* Change your pressure foot Your pressure foot may be bent, causing your needle to hit it.


* Don’t sew over pins a needle that hits a pin can break. Always remove the pins from your fabric before they reach your needle.


* Don’t pull your fabric as you sew. You could be bending your needle back, causing it to hit your needle plate instead of going into the hole. Just guide your fabric, letting it feed on its own.


* Check your needle plate and make sure it's securely in position.


* Change your needle plate. If you’ve been using a straight stitch needle plate (a plate with a small hole, often used for sewing fine, delicate fabrics), switch to a needle plate with a wider hole.


* Check the position of your needle. Sewing machines with zigzag capability allow you to adjust the position of your needle – right, left, or center. If your needle is not positioned correctly, it may be hitting your needle plate or pressure foot.


* Un-thread your machine and remove your bobbin. Clean any loose thread or lint out of your
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* Change your bobbin. There could be a nick along the edge of your bobbin spool that’s catching your thread as you sew.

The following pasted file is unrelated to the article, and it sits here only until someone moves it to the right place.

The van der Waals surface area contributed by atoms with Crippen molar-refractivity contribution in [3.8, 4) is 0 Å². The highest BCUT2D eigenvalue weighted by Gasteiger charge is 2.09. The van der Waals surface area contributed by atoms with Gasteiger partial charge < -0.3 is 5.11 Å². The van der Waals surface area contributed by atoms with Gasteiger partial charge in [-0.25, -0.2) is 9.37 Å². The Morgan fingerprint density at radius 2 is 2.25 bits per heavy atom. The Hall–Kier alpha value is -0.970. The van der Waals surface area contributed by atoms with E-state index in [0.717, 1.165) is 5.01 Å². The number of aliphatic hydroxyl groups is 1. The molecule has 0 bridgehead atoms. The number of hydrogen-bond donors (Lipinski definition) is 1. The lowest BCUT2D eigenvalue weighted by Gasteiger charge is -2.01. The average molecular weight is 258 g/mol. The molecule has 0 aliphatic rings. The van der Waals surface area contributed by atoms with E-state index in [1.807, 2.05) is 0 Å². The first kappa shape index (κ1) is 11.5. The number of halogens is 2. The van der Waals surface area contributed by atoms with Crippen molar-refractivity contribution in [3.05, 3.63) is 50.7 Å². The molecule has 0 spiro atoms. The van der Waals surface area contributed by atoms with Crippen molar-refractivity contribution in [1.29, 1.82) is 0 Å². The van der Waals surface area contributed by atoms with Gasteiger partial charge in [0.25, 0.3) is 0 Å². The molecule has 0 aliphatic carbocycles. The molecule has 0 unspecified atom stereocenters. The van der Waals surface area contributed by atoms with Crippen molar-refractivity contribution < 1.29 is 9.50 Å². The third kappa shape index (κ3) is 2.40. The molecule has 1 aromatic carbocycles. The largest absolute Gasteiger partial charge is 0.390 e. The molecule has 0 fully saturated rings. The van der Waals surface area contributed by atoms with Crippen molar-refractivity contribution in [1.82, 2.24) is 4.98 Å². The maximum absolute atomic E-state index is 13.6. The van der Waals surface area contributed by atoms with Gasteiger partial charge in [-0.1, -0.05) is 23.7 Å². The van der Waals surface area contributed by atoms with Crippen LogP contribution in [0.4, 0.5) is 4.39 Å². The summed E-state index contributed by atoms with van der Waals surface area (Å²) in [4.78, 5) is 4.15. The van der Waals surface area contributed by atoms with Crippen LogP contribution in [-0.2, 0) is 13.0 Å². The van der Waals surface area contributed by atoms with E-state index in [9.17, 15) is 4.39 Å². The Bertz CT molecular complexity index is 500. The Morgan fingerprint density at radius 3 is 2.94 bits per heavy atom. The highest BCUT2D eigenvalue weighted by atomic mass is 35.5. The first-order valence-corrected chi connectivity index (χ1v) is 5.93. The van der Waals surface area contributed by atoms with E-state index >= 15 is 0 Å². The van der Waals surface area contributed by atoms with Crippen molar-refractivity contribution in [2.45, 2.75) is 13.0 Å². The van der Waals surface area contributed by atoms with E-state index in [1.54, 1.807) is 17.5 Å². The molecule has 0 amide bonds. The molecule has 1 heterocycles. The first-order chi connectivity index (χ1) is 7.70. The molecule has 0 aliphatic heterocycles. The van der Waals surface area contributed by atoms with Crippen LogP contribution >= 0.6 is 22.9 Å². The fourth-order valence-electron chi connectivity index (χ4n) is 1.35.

Also, before you start to sew a seam, hold the upper and bobbin thread tails. Hold them back
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Send this machine back where it came from! machine. You have described a timing problem which you can not and should not need to do.
Change the needle first and test it to be sure the needle still hits on the hook. If it does,follow the above instructions. If it no longer hits then it's possible it is not as serious as I first thought.I'm not sure if the bobbin keeps coming out or the bobbin case(the plastic part the bobbin sits in) comes out.If it is just the bobbin, insert the bobbin in the case and pull on the thread. The bobbin should turn COUNTERCLOCKWISE. If it turns the other way, turn it upside down and try it again.
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To replace the bobbin case use the screwdriver to open and hold the lever open while you insert the case back in. The straight part of the case will be on the right and you need to place the case so that the circular part rides on the slight grove in the hook.(The metal thing it sits on). Once you have it in place you can release the lever you've been holding open . It should fit over the edge of the bobbin case and not allow it to come out. Rethread the machine and turn it by hand a few times to see that it is working properly. Good luck!!!